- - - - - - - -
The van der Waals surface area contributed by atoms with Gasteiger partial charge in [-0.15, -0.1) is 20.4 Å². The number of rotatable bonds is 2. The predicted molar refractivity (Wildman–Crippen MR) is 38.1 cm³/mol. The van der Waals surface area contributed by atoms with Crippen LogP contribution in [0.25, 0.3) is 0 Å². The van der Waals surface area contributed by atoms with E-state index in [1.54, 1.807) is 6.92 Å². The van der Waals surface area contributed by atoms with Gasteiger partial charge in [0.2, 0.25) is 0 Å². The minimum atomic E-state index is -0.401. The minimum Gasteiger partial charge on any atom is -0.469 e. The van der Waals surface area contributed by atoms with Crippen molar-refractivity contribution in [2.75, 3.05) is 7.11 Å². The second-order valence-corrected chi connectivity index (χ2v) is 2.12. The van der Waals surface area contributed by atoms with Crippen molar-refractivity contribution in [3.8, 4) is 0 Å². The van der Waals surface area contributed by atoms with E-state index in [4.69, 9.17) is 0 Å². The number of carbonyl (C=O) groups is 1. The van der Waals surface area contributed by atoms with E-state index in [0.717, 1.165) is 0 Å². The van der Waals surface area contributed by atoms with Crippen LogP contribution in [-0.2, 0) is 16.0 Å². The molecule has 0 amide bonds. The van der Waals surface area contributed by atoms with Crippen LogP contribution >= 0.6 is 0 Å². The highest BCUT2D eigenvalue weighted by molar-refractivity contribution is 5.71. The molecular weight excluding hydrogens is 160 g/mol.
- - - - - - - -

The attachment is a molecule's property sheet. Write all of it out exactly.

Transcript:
The van der Waals surface area contributed by atoms with Gasteiger partial charge in [-0.15, -0.1) is 20.4 Å². The number of rotatable bonds is 2. The predicted molar refractivity (Wildman–Crippen MR) is 38.1 cm³/mol. The van der Waals surface area contributed by atoms with Crippen LogP contribution in [0.25, 0.3) is 0 Å². The van der Waals surface area contributed by atoms with E-state index in [1.54, 1.807) is 6.92 Å². The van der Waals surface area contributed by atoms with Gasteiger partial charge in [0.2, 0.25) is 0 Å². The minimum atomic E-state index is -0.401. The minimum Gasteiger partial charge on any atom is -0.469 e. The van der Waals surface area contributed by atoms with Crippen molar-refractivity contribution in [2.75, 3.05) is 7.11 Å². The second-order valence-corrected chi connectivity index (χ2v) is 2.12. The van der Waals surface area contributed by atoms with Crippen molar-refractivity contribution in [3.8, 4) is 0 Å². The van der Waals surface area contributed by atoms with E-state index in [4.69, 9.17) is 0 Å². The number of carbonyl (C=O) groups is 1. The van der Waals surface area contributed by atoms with E-state index in [0.717, 1.165) is 0 Å². The van der Waals surface area contributed by atoms with Crippen LogP contribution in [-0.2, 0) is 16.0 Å². The molecule has 0 amide bonds. The van der Waals surface area contributed by atoms with Crippen LogP contribution >= 0.6 is 0 Å². The highest BCUT2D eigenvalue weighted by molar-refractivity contribution is 5.71. The molecular weight excluding hydrogens is 160 g/mol.